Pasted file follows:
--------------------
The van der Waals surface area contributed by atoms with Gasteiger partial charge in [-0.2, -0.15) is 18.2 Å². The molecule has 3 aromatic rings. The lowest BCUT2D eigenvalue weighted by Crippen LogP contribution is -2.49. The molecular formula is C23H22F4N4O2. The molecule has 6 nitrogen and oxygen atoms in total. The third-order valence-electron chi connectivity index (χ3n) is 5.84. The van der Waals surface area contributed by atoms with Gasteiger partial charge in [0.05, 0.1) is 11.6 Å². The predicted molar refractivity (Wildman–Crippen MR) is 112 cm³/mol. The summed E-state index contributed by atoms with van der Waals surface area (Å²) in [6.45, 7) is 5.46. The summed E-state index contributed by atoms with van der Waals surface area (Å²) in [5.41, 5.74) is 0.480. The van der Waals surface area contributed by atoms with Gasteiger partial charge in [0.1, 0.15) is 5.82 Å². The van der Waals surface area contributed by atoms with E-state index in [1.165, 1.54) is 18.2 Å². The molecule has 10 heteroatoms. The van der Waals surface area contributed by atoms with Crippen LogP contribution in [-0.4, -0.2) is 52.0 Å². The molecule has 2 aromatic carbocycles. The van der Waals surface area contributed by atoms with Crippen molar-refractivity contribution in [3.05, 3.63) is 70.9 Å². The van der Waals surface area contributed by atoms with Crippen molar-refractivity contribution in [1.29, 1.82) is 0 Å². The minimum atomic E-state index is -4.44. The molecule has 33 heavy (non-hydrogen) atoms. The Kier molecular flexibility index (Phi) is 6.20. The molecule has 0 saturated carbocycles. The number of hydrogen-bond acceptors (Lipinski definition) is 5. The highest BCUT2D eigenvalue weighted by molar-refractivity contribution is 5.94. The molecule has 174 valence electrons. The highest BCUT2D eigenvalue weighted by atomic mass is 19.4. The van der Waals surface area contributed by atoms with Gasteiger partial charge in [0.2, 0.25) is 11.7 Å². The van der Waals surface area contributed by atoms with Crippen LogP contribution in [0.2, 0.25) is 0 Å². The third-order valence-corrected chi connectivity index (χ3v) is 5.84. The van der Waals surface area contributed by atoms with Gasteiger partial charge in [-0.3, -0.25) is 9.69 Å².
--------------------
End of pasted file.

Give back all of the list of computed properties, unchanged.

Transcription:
The van der Waals surface area contributed by atoms with Gasteiger partial charge in [-0.2, -0.15) is 18.2 Å². The molecule has 3 aromatic rings. The lowest BCUT2D eigenvalue weighted by Crippen LogP contribution is -2.49. The molecular formula is C23H22F4N4O2. The molecule has 6 nitrogen and oxygen atoms in total. The third-order valence-electron chi connectivity index (χ3n) is 5.84. The van der Waals surface area contributed by atoms with Gasteiger partial charge in [0.05, 0.1) is 11.6 Å². The predicted molar refractivity (Wildman–Crippen MR) is 112 cm³/mol. The summed E-state index contributed by atoms with van der Waals surface area (Å²) in [6.45, 7) is 5.46. The summed E-state index contributed by atoms with van der Waals surface area (Å²) in [5.41, 5.74) is 0.480. The van der Waals surface area contributed by atoms with Gasteiger partial charge in [0.1, 0.15) is 5.82 Å². The van der Waals surface area contributed by atoms with E-state index in [1.165, 1.54) is 18.2 Å². The molecule has 10 heteroatoms. The van der Waals surface area contributed by atoms with Crippen LogP contribution in [-0.4, -0.2) is 52.0 Å². The molecule has 2 aromatic carbocycles. The van der Waals surface area contributed by atoms with Crippen molar-refractivity contribution in [3.05, 3.63) is 70.9 Å². The van der Waals surface area contributed by atoms with Crippen molar-refractivity contribution in [1.29, 1.82) is 0 Å². The minimum atomic E-state index is -4.44. The molecule has 33 heavy (non-hydrogen) atoms. The Kier molecular flexibility index (Phi) is 6.20. The molecule has 0 saturated carbocycles. The number of hydrogen-bond acceptors (Lipinski definition) is 5. The highest BCUT2D eigenvalue weighted by molar-refractivity contribution is 5.94. The molecule has 174 valence electrons. The highest BCUT2D eigenvalue weighted by atomic mass is 19.4. The van der Waals surface area contributed by atoms with Gasteiger partial charge in [0.2, 0.25) is 11.7 Å². The van der Waals surface area contributed by atoms with Crippen LogP contribution in [0.2, 0.25) is 0 Å². The third-order valence-corrected chi connectivity index (χ3v) is 5.84. The van der Waals surface area contributed by atoms with Gasteiger partial charge in [-0.3, -0.25) is 9.69 Å².